Habitat mapping identifies and analyses the way land is divided. 'Land cover' and 'land use' are two common terms used to discuss the findings. 

Land cover

Land cover refers to what is actually covering the land. This includes vegetation and man-made features, but not the bare rocks and soil that make up the land itself.

Land cover allows scientists to see the impacts of such pressures as climate change and desertification. This approach does still have its limitations, however. Labelling a piece of land as ‘forest’ does not reveal important factors such as how many species live in it, how tall the trees are, or how old it is.

Land use

Land use refers to the specific use made of the land. Rather than just saying that there is a forest, for example, land use would say whether that forest is being grown for timber or protected as a nature reserve.

Understanding land use is an integral part of making sustainable management policies. It provides information on housing, railways and highways, agriculture and recreation.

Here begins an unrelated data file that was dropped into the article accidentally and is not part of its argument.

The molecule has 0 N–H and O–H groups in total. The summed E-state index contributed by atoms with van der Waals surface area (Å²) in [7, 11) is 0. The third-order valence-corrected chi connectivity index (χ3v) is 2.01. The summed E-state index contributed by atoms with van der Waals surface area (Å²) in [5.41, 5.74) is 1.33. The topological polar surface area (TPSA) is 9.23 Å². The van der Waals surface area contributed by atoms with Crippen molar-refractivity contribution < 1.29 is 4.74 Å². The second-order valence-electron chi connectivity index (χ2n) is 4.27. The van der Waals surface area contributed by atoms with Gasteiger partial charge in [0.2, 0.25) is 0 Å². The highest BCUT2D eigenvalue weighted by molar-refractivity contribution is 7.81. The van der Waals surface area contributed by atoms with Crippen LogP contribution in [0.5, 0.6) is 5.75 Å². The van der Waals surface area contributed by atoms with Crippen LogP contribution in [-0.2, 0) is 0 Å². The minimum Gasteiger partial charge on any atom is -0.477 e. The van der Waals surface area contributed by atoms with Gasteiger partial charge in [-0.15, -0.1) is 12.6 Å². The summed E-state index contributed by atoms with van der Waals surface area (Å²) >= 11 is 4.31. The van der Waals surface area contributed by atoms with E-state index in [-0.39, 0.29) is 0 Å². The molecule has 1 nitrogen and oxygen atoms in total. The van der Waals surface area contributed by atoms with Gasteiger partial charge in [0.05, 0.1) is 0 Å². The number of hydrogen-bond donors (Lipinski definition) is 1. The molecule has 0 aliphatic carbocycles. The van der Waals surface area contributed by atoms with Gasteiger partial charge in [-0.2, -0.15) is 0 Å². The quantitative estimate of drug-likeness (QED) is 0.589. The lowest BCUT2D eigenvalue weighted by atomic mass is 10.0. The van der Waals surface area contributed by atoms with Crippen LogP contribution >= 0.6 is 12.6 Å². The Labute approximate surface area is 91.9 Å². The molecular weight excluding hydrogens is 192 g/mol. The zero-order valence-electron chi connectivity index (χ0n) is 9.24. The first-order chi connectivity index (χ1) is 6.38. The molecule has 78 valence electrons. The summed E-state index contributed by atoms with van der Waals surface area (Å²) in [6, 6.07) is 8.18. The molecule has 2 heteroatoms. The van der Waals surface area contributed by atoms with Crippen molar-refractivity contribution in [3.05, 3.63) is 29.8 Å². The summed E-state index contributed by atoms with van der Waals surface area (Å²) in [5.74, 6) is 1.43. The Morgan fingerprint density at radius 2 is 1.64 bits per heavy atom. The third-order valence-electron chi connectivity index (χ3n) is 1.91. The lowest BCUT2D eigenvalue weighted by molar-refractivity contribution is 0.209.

CEH work on habitat mapping

Projects

 

Land Cover Map 2015 coming soon text
The latest land cover information for the UK
Detail from Land Cover plus Crops Map 2015 showing crop types
Digital mapping of arable cropping on an annual basis
Northern Ireland in Land Cover Map 2007
Land cover information for the whole of the UK
Part of Scotland in Land Cover Map 1990
The first satellite imagery-derived land cover map for the whole of Great Britain
Bee visiting a flower
Most thorough review of pollinator science to date
Derwent water in the English Lake District
Sharing new developments in lake research, regulation and management
Sand dunes and landscape
The science behind our unique coastal biodiversity
Conwy catchment
Integrated hydrological and ecological monitoring and research in a varied coastal catchment
Borrowdale, Lake District. Photo by Andy Sier
Integrating data, models and scientific knowledge on natural capital to support research and decision-making

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